Wednesday, July 30, 2008

Breast Self-Examination: A Poem

By S. E. Jihad Levine
© 2008

Slathering Mediterranean Rose bath gel over
my breasts,
preparing for my monthly
hands slipping and sliding as the
sweet-smelling aroma of rose rises
to my nostrils,
taking me away from the present task,
transporting me back to
numerous summer afternoons,
long ago,
alone in my bedroom,
lying on top of my white chenille bedspread
amidst a field of pink and blue
yarn-tufted flowers,
eyes rolled back into my head,
breathing long and steady,
perky nipples perched
atop minute mounds of soft flesh
that in my 13-year old mind
passed for a woman’s breasts,
nipples as hard as
fresh-shucked sweet peas,
the touch of my own hands
lightly pinching
feeling far better than the touch of anyone else or
anyone since,
including that of my Uncle Tony.

Kneading and pressing my breasts now, in a
circular and focused manner,
not lying on a chenille bed spread of flowers
but hidden behind a fabric shower curtain,
haunted by the voice of my dead mother:
“Don’t ever touch yourself,”
she warned,
“there … or there,”
she said, pointing to the places.
“And don’t let anyone else
do it either!”
Not even Uncle Tony?
I wanted to ask her, but
he also warned me:
"Don't ever tell."

Memories of her shame and mine
wash over me as my
fingers search for the
dreaded symptom of
breast cancer.
Looking for a different type of pea,
but not a sweet one -
how did the brochure describe it?
like a pearl?
or a marble?
like the one Sis Nadirah found?
that betrayed her and became a hard lump?
Or the one that ended Sister Atiyah’s life?
But not before she watched her husband
die from complications of HIV?

Finished with the monthly ritual,
I roll back my head,
exhaling a long breath,
feeling a different kind of satisfaction:

Alhamdulillah, nothing found this month.

Sunday, July 27, 2008

Locking Up Allah's House

Thank you to my readers (if there's anyone left!) for your patience. I didn't expect to be gone from blogging this long, but the move to the new home has been a real jihad. But Alhamdulillah for the blessing of a new home! I have been trying to unpack boxes, get adjusted, clean, etc., and it has been difficult due to my physical situation and no help. Ya Allah! But anyhow:

My husband went to the masjid last Friday for Jumuah. And the masjid was locked. No one was there. It also happened one other time in July where he had gone to the masjid for Jumuah and no one showed up.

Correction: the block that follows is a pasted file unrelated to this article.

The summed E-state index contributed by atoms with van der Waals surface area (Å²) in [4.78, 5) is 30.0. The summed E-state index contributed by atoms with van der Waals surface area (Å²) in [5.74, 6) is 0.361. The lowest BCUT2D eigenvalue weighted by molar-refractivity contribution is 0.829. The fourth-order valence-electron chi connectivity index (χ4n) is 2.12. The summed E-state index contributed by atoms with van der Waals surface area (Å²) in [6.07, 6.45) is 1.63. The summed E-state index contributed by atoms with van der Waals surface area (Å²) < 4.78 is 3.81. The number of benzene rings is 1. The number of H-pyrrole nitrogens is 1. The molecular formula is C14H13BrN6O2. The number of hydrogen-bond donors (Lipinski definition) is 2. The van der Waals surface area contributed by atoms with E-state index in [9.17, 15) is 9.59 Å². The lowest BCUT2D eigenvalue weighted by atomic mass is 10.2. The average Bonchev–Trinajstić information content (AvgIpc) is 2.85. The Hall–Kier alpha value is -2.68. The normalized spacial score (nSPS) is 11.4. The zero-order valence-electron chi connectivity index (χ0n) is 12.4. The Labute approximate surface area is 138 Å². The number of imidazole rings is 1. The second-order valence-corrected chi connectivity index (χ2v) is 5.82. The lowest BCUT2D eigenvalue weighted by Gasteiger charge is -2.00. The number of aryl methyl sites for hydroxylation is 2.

The first issue is the locking up of Allah's (swt) house. I really do understand the need in certain areas for locking the masjid. Our masjid has had it's share of vandalism, etc.

But if "those in charge" of the masjid are going to lock it, shouldn't one of them assume the responsibility of opening it for the salaat and Jumuah prayers?

Shouldn't at least ONE person assume responsibility for being there at these times?

Some brothers who visit our masjid regularly from out-of-town have been given keys to the masjid. This is like saying, "Well brother, salaat in the masjid and Jumuah is hit-or-miss here. But you can have a key for when you come around and we're not here."

What about those Muslims who consistently participate at our masjid, but who have not been given the "honor" of having a key to Allah's (swt) house? For example, I have assumed the responsibility of starting an Islamic library for the children of this masjid. I asked for a key so I could get in when I had time to arrange the books and do work in the library. I was sent around-the-mountain to various people in the masjid until I got frustrated and took the hint. Why don't these people come straight out and tell me that they don't want me to have a key? Ya Allah! I belong to a Yahoo group for Muslims from the masjids in all the surrounding areas. One new Muslim posted that she went to such-and-such masjid and it too was locked and no one was around. What kind of message does this give to the new Muslim? What kind of masjid is it when no one shows up for salaat and Jumuah?
Another issue with the locking of the masjid concerns when we have special events. One time, we received an email that the masjid would be having a "family night". Alhamdulillah, a good thing. The email stated that it would start at 4:30 p.m. At that time, the Asr prayer was around 5 p.m. or so. So I figured that they would open the doors at 4:30 p.m., as stated in the email, and that we would all be able to make our Asr salaat in congregation. Well, NO ONE showed up until AFTER the Asr prayer!!! Someone finally showed up with a key after 5:30 or so. Other people started to drift in around 6 p.m. Due to the locking of the masjid, I have had to adjust to "third-world time". Whatever time they tell you to show up means that you should add an hour to it. A 5 p.m. function becomes 6 p.m. and so forth.
Am I frustrated? You bet I am.
Another thing that frustrates me?
WTF doesn't Blogger format paragraphs correctly?
Rant done ...